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    Harris Teeter Sued by Black Employees

    Nine current and former African-American employees of Harris Teeter Inc. are seeking a class-action racial discrimination lawsuit against the North Carolina-based chain and its parent, Ruddick Corp., according to an article in the Atlanta Business Chronicle.

    Nine current and former African-American employees of Harris Teeter Inc. are seeking a class-action racial discrimination lawsuit against the North Carolina-based chain and its parent, Ruddick Corp., according to an article in the Atlanta Business Chronicle.

    Birmingham, Ala.-based law firm Gordon, Silberman, Wiggins & Childs, a veteran of the $192 million racial discrimination settlement against The Coca-Cola Co. and dozens of others, filed the original complaint in U.S. District Court in Atlanta in January.

    But in late August, the firm filed a motion seeking class-action status, a move that could raise the stakes by taking the number of plaintiffs from nine to potentially thousands and pushing the potential damages into the hundreds of millions of dollars.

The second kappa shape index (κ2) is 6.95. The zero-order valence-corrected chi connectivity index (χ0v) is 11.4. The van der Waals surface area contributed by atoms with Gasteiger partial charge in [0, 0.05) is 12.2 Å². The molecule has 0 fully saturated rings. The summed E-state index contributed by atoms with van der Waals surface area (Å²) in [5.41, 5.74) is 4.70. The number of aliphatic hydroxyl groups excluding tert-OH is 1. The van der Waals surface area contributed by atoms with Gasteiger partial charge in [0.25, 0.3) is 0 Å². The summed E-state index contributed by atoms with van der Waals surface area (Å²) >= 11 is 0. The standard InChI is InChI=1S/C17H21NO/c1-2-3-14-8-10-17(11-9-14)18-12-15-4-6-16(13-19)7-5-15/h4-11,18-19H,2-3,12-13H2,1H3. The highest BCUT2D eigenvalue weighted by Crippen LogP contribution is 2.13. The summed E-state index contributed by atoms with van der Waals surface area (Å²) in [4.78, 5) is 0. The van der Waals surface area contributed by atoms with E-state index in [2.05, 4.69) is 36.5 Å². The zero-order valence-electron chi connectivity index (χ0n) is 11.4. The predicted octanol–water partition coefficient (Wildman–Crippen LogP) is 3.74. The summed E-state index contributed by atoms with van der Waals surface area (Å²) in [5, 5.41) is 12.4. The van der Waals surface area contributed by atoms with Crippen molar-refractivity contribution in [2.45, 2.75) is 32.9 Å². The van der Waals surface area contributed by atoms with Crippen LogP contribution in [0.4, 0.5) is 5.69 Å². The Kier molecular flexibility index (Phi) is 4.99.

The Harris Teeter case alleges racial discrimination against nine employees -- seven in Atlanta, one in North Carolina and one in South Carolina.

    Harris Teeter spokesperson Jessica Graham said Harris Teeter absolutely prohibits discrimination of any kind and went on to quote the official company policy but wouldn't speak directly to the allegations. A Ruddick spokesperson referred calls to Graham.

    The lawsuit alleges that Harris Teeter prevented African-Americans from learning about or competing for opportunities in jobs traditionally held by white employees; discouraged African-Americans from applying for positions and/or seeking promotions and/or transfers into jobs traditionally held by white employees; subjected African-Americans to discriminatory selection, compensation and advancement procedures; subjected African-Americans to disparate disciplinary policies, practices and procedures; and subjected African-Americans to a racially hostile work environment.

    While the question of discrimination will be answered at trial (or possibly settled beforehand), Judge Julie E. Carnes must first decide whether to grant the case class-action status.

    Lead plaintiff's attorney Timothy Fleming of Gordon, Silberman isn't pessimistic but he is concerned about gaining class-action status, according to the article.

    "I don't want to put odds on it, [but] it is certainly going to be an uphill battle" he said

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